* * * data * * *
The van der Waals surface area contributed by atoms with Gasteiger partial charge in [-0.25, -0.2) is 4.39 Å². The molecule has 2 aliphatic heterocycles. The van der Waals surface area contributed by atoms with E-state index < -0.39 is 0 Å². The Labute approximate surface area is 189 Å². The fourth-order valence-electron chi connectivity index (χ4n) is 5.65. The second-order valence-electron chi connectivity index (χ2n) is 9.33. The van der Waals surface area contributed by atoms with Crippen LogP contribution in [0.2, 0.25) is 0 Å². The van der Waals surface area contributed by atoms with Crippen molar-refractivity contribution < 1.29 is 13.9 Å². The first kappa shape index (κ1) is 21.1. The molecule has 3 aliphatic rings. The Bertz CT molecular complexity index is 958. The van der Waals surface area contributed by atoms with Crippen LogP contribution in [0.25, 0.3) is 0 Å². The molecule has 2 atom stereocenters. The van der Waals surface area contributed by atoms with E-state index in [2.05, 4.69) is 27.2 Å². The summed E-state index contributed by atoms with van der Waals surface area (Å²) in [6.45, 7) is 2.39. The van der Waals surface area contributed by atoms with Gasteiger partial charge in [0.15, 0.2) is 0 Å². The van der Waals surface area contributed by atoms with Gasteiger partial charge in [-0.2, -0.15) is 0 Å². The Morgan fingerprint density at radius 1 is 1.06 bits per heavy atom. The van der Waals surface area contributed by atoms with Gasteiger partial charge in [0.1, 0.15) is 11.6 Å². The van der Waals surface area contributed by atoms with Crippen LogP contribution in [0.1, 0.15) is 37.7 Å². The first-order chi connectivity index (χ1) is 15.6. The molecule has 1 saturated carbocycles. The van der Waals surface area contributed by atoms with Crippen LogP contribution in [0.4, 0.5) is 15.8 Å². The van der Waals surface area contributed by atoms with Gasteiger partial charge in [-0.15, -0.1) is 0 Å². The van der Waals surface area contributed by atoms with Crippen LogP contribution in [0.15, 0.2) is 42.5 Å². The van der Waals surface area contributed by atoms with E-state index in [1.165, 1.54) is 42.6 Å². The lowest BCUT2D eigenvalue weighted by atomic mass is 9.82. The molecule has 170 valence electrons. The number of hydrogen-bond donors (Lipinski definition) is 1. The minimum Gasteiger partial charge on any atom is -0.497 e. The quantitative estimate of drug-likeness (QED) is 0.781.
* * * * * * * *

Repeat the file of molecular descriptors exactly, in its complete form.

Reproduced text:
The van der Waals surface area contributed by atoms with Gasteiger partial charge in [-0.25, -0.2) is 4.39 Å². The molecule has 2 aliphatic heterocycles. The van der Waals surface area contributed by atoms with E-state index < -0.39 is 0 Å². The Labute approximate surface area is 189 Å². The fourth-order valence-electron chi connectivity index (χ4n) is 5.65. The second-order valence-electron chi connectivity index (χ2n) is 9.33. The van der Waals surface area contributed by atoms with Crippen LogP contribution in [0.2, 0.25) is 0 Å². The van der Waals surface area contributed by atoms with Crippen molar-refractivity contribution < 1.29 is 13.9 Å². The first kappa shape index (κ1) is 21.1. The molecule has 3 aliphatic rings. The Bertz CT molecular complexity index is 958. The van der Waals surface area contributed by atoms with Crippen LogP contribution in [0.25, 0.3) is 0 Å². The molecule has 2 atom stereocenters. The van der Waals surface area contributed by atoms with E-state index in [2.05, 4.69) is 27.2 Å². The summed E-state index contributed by atoms with van der Waals surface area (Å²) in [6.45, 7) is 2.39. The van der Waals surface area contributed by atoms with Gasteiger partial charge in [0.15, 0.2) is 0 Å². The van der Waals surface area contributed by atoms with Gasteiger partial charge in [-0.2, -0.15) is 0 Å². The Morgan fingerprint density at radius 1 is 1.06 bits per heavy atom. The van der Waals surface area contributed by atoms with Gasteiger partial charge in [0.1, 0.15) is 11.6 Å². The van der Waals surface area contributed by atoms with Crippen LogP contribution in [0.1, 0.15) is 37.7 Å². The first-order chi connectivity index (χ1) is 15.6. The molecule has 1 saturated carbocycles. The van der Waals surface area contributed by atoms with Crippen LogP contribution in [0.4, 0.5) is 15.8 Å². The van der Waals surface area contributed by atoms with Gasteiger partial charge in [-0.15, -0.1) is 0 Å². The van der Waals surface area contributed by atoms with Crippen LogP contribution in [0.15, 0.2) is 42.5 Å². The van der Waals surface area contributed by atoms with E-state index in [1.165, 1.54) is 42.6 Å². The lowest BCUT2D eigenvalue weighted by atomic mass is 9.82. The molecule has 170 valence electrons. The number of hydrogen-bond donors (Lipinski definition) is 1. The minimum Gasteiger partial charge on any atom is -0.497 e. The quantitative estimate of drug-likeness (QED) is 0.781.